Residue Question: Solving for Singularities and Integrals | Homework Help

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In summary: I don't understand why you have to use the positive residue. What piece of information tells you that the negative part isn't inside the unit circle.
  • #1
Applejacks
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Homework Statement



http://imageshack.us/photo/my-images/593/aaayl.png/

http://imageshack.us/photo/my-images/593/aaayl.png/

Homework Equations





The Attempt at a Solution



I already solved part b but I put it up there for part c. I know that there is a singularity at a=cost. However, maximum of cost=1 and a>1 so there is no singularity? Hence the integral equals zero. However, I don't get what the solution from part b tell us
 
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  • #2
The integral of 1*dt for t=0 to 2*pi isn't zero. And 1 doesn't have any singularities either. Because that's a REAL integral, it's not a complex integral. Why don't you try to express it as an integral dz instead of dt where z=e^(it) before you decide it's zero? You should find it has a lot to do with part b.
 
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  • #3
[itex]\int\frac{dz}{iz (a-cos(-iln(z)))}[/itex] is what I get. Then using Cauchy's Integral Formula:

2[itex]\pi[/itex]i*f(0) should equal to the integral. However, f(0) is undefined because of the log.
 
  • #4
Applejacks said:
[itex]\int\frac{dz}{iz (a-cos(-iln(z)))}[/itex] is what I get. Then using Cauchy's Integral Formula:

2[itex]\pi[/itex]i*f(0) should equal to the integral. However, f(0) is undefined because of the log.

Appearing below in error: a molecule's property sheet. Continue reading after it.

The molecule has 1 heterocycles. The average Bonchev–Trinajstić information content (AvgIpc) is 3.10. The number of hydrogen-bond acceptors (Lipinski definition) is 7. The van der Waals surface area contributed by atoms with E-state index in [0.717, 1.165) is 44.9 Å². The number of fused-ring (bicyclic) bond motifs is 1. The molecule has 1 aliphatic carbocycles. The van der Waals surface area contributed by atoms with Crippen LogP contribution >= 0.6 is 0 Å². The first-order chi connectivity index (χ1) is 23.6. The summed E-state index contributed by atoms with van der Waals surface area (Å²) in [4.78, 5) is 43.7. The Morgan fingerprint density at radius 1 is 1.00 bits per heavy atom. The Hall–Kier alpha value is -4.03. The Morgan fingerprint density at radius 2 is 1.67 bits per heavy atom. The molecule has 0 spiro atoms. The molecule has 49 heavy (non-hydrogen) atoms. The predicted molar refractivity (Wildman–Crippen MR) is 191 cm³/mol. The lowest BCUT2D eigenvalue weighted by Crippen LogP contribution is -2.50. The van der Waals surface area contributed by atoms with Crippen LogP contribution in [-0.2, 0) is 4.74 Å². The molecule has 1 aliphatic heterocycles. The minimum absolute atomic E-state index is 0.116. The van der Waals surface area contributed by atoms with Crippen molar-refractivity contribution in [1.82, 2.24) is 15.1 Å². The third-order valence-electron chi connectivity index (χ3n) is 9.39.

Use cos(t)=(exp(it)+exp(-it))/2=(z+1/z)/2. Use Euler's formula. Don't bring log's into it. That's big trouble.
 
  • #5
I see. I end up getting the same function in part b but with a -2/i in front.

So we have 2ipi*(sum of res)*-i/2= the integral
However, I'm getting zero for the sum of the residue.
[itex]\frac{1}{(z-(a+\sqrt{a^2-1}))(z-(a-\sqrt{a^2-1})}[/itex]

The residues are [itex]\frac{1}{2\sqrt{a^2-1}}[/itex] and-[itex]\frac{1}{2\sqrt{a^2-1}}[/itex]

Is this correct?
 
  • #6
Applejacks said:
I see. I end up getting the same function in part b but with a -2/i in front.

So we have 2ipi*(sum of res)*-i/2= the integral
However, I'm getting zero for the sum of the residue.
[itex]\frac{1}{(z-(a+\sqrt{a^2-1}))(z-(a-\sqrt{a^2-1})}[/itex]

The residues are [itex]\frac{1}{2\sqrt{a^2-1}}[/itex] and-[itex]\frac{1}{2\sqrt{a^2-1}}[/itex]

Is this correct?

It would be, except you only sum over the residues inside the unit circle. Only one is inside. Which one is it??
 
  • #7
Well I'm looking at the two singularities:

a+[itex]\sqrt{a^2-1}[/itex]
a-[itex]\sqrt{a^2-1}[/itex]

For a>1, the second one tends to zero. So we should have
2ipi*-i/2 *sum (res)=pi* [itex]\frac{-1}{2\sqrt{a^2-1}}[/itex]?
 
  • #8
Applejacks said:
Well I'm looking at the two singularities:

a+[itex]\sqrt{a^2-1}[/itex]
a-[itex]\sqrt{a^2-1}[/itex]

For a>1, the second one tends to zero. So we should have
2ipi*-i/2 *sum (res)=pi* [itex]\frac{-1}{2\sqrt{a^2-1}}[/itex]?

The real integral you started with certainly isn't negative. Check that again. I don't think you did it very carefully.
 
  • #9
Okay I found my mistake. It should have been
[itex]\frac{2z}{(z-(a+\sqrt{a^2-1}))(z-(a-\sqrt{a^2-1})}[/itex]

Now the residues are:
[itex]\frac{-a-\sqrt{a^2-1}}{\sqrt{a^2-1}}[/itex]
[itex]\frac{a-\sqrt{a^2-1}}{\sqrt{a^2-1}}[/itex]

So finally I have 2ipi*sum(res)=2ipi* -2=-4ipi

Is this right?
 
  • #10
Applejacks said:
Okay I found my mistake. It should have been
[itex]\frac{2z}{(z-(a+\sqrt{a^2-1}))(z-(a-\sqrt{a^2-1})}[/itex]

Now the residues are:
[itex]\frac{-a-\sqrt{a^2-1}}{\sqrt{a^2-1}}[/itex]
[itex]\frac{a-\sqrt{a^2-1}}{\sqrt{a^2-1}}[/itex]

So finally I have 2ipi*sum(res)=2ipi* -2=-4ipi

Is this right?

NO. i) Look at the integral you are trying to solve. It's positive and real, right? -4ipi is neither. And ii) part b gave you the residue you need and you said you had already solved that part. It looked like you had it right in post 5. Why don't you start this whole thing from the beginning and show all of your steps and I'm sure someone will point out where you made a mistake.